# Convergence in probability implies convergence almost surely

Let $$(X_n)$$ be a sequence of independent and positive random variables. Let $$S_n = X_1 + \dots + X_n$$. Show that $$S_n$$ converges almost surely if and only if it converges in probability.

The first implication is well-known. But the other one is none trivial as this exercise is an instance of a statement that is generally false.

The way I think I should organize my proof is as follows:

1. Define $$A_k = \{\lvert S_k - S \rvert \geq \epsilon \}$$.
2. Majorize $$\mathbb{P}(\lvert S_k - S \rvert \geq \epsilon)$$ using Markov inequality.
3. Show that the upper-bounding general term series is convergent.
4. Conclude that $$\sum \mathbb{P}(A_k) < \infty$$
5. Conclude by Borel-Cantelli lemma, $$\mathbb{P}(\limsup A_k) \rightarrow_k 0$$.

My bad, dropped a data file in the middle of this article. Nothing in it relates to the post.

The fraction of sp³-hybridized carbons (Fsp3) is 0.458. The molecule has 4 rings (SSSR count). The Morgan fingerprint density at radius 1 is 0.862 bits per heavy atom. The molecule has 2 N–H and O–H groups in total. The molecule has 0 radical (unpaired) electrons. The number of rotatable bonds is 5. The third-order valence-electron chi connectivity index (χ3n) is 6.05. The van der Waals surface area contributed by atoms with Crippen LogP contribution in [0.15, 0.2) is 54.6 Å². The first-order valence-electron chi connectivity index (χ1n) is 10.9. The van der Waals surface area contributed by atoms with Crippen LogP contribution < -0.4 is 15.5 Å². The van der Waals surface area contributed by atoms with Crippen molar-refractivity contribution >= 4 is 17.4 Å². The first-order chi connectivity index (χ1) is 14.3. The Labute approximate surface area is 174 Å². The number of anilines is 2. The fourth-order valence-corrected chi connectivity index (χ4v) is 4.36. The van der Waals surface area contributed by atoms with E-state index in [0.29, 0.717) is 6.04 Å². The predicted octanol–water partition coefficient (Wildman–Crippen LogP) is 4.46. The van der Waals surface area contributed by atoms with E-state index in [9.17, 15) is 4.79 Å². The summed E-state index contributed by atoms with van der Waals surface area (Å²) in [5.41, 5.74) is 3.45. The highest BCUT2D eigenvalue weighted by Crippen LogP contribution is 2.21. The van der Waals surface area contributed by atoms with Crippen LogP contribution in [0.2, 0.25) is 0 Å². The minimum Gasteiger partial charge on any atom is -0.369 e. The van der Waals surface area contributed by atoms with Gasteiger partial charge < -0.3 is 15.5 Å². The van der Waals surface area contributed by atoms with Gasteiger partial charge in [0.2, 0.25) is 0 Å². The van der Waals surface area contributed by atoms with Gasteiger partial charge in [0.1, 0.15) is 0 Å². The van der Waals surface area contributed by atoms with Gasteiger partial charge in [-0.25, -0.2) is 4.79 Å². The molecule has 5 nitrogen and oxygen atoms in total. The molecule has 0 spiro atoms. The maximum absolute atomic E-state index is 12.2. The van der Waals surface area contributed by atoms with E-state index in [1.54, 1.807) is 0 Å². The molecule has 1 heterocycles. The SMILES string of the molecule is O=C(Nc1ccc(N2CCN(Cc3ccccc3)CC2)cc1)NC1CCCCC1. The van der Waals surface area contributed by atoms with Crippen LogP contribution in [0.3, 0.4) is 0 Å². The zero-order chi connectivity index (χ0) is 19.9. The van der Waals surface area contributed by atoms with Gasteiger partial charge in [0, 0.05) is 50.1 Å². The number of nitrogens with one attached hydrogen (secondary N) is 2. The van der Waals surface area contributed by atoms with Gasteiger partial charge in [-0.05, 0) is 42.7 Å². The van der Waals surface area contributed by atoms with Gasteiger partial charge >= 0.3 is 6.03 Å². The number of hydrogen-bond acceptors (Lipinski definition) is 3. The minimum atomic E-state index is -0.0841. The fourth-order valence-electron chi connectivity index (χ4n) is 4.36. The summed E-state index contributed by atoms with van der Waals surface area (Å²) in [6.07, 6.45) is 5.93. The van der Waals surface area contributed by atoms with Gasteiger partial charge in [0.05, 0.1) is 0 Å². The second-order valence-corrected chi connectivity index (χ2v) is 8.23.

However, I am stuck at:

$$\mathbb{P}(\lvert S_k - S \rvert \geq \epsilon) \leq \frac{\mathbb{E}[\lvert S_k - S \rvert]}{\epsilon} \cdot$$

So far I haven't used the fact that $$S_n = X_1 + ... + X_n$$ nor that $$(X_n)$$ is a sequence of positive variables.

Independence is not required at all. $$(S_n)$$ is an increasing sequence of real numbers, so $$\lim S_n$$ exists a.s. (The limit may be $$\infty$$). But convergence in probability implies convergence a.s. for a subsequence from which it follows that $$\lim S_n$$ is finite a.s..